Swinney sees o-line developing into strength
CLEMSON — Clemson’s offensive line entered 2012 as a question mark, and with good reason: only two starters – senior center Dalton Freeman and junior left tackle Brandon Thomas – had previously started games.
One-third of the way through the season, the line has answered those questions, at least when it has been healthy enough to play together.
Entering Saturday’s 3:30 p.m. game at Boston College, Clemson is third in the ACC in rushing offense, averaging 198.5 yards per game, and third in total offense, with 494.5 yards per game. The line has allowed only six sacks through four games, including two by Florida State’s tough defensive line.
“Our offensive line is growing immensely right before our eyes,” Clemson coach Dabo Swinney said, adding that his confidence in the line is reflected in the 2013 signing class - which has only one offensive line commitment in tackle Maverick Morris.
Saturday will mark only the third time in five games that the original starting five – Thomas, sophomore left guard David Beasley, Freeman, junior right guard Tyler Shatley and sophomore right tackle Gifford Timothy – has played together.
Beasley suffered a sprained knee ligament against Ball State and missed the Furman game, while Timothy missed Ball State and was limited against Furman after aggravating scar tissue from an August meniscus surgery. Shatley left the Furman game with a sprained ankle but played through at Florida State.
At Florida State, Thomas, Freeman and Timothy played all 79 offensive snaps, while Shatley played 76 and Beasley played 57. Reserve Kalon Davis played 25 snaps between both guard spots; Freeman said Beasley was “nicked up.”
I feel like we’re playing really well,” Freeman said. “I think we’re playing better than most people thought we would. I knew we would have a chance to be better than we were last year, but until we go out there and do it there’s a lot of questions that remain unanswered. Right now I think it’s a matter of getting the younger guys experience and more poise.”
Freeman says the line is not where it needs to be, and is still trying to build continuity.
“In some areas I think we’ve gone backwards, on our combo blocks and things like that,” he said. “It’s just a matter of working with the same guy over and over. Everyone’s going to have a different fit. It’s a matter of getting everyone healthy and getting that experience under our belt.”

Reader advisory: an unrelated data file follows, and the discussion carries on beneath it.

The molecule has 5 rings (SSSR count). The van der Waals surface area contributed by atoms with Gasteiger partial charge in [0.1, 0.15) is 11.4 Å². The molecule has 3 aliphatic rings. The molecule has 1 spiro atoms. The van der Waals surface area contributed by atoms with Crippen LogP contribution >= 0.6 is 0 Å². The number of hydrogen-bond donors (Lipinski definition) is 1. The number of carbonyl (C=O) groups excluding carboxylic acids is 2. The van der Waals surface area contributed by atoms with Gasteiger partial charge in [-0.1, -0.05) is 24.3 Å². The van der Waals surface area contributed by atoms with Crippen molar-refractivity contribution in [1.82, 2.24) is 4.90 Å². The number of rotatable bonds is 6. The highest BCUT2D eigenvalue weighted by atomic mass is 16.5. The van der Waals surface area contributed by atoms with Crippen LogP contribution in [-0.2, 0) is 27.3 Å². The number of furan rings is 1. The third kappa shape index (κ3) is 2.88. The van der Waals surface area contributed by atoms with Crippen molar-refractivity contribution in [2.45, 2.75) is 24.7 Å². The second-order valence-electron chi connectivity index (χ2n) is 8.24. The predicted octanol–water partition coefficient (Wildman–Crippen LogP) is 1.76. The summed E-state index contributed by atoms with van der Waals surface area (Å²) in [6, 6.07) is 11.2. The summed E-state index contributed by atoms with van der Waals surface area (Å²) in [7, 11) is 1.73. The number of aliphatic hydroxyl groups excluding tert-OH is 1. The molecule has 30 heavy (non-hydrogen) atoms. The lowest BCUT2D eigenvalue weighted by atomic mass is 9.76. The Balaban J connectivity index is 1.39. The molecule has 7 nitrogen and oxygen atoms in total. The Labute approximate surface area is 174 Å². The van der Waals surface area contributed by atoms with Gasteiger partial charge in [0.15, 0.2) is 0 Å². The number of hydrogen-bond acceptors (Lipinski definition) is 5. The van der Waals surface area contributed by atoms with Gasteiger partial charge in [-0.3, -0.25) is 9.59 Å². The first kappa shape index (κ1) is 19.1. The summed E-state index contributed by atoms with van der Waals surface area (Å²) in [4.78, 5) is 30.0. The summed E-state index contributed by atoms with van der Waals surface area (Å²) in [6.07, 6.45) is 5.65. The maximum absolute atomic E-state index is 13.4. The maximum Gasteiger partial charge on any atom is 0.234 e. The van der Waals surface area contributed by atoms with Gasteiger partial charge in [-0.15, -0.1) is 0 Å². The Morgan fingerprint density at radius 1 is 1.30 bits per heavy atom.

Health is still an issue. Shatley said his ankle held up well at FSU, although he did have a minor setback when he slipped on the turf. Timothy is only now returning to full health after injuring his knee on the next-to-last snap against Auburn.
“It’s feeling really good, and I’m working with strength on it, making sure I can move, but it’s feeling really good,” he said. “It swelled up really bad after the (Auburn) game and I needed time to let it fully heal. I’m getting back to moving and game speed.”
In Doak Campbell Stadium’s raucous, sold-out environment Saturday, the Tigers had no false starts and very few missed assignments.
“We were as good in communication and being on the same page as I’ve been a part of,” Freeman said. “For that environment, that was something to be proud of.”
Rodriguez nominated for Courage Award: Clemson sophomore receiver Daniel Rodriguez has been nominated for the 2012 Orange Bowl-FWAA Courage Award, which is given by the Football Writers Association of America to the college football player who best displays courage on or off the field, overcoming a hardship, disaster, injury or physical handicap. Rodriguez, a Stafford, Va., native, earned a Purple Heart and Bronze Star after being wounded in 2009 during a battle near Kamdesh, Afghanistan, while serving in the U.S. Army.
Eight members of Rodriguez’s unit were killed and 22 wounded in a Taliban ambush. Rodriguez was shot and wounded in the leg, neck and shoulder.
The Courage Award will be announced in December, and the winner will receive his trophy during the week of the BCS national title game in Miami. Clemson’s Ray Ray McElrathbey won the award in 2006.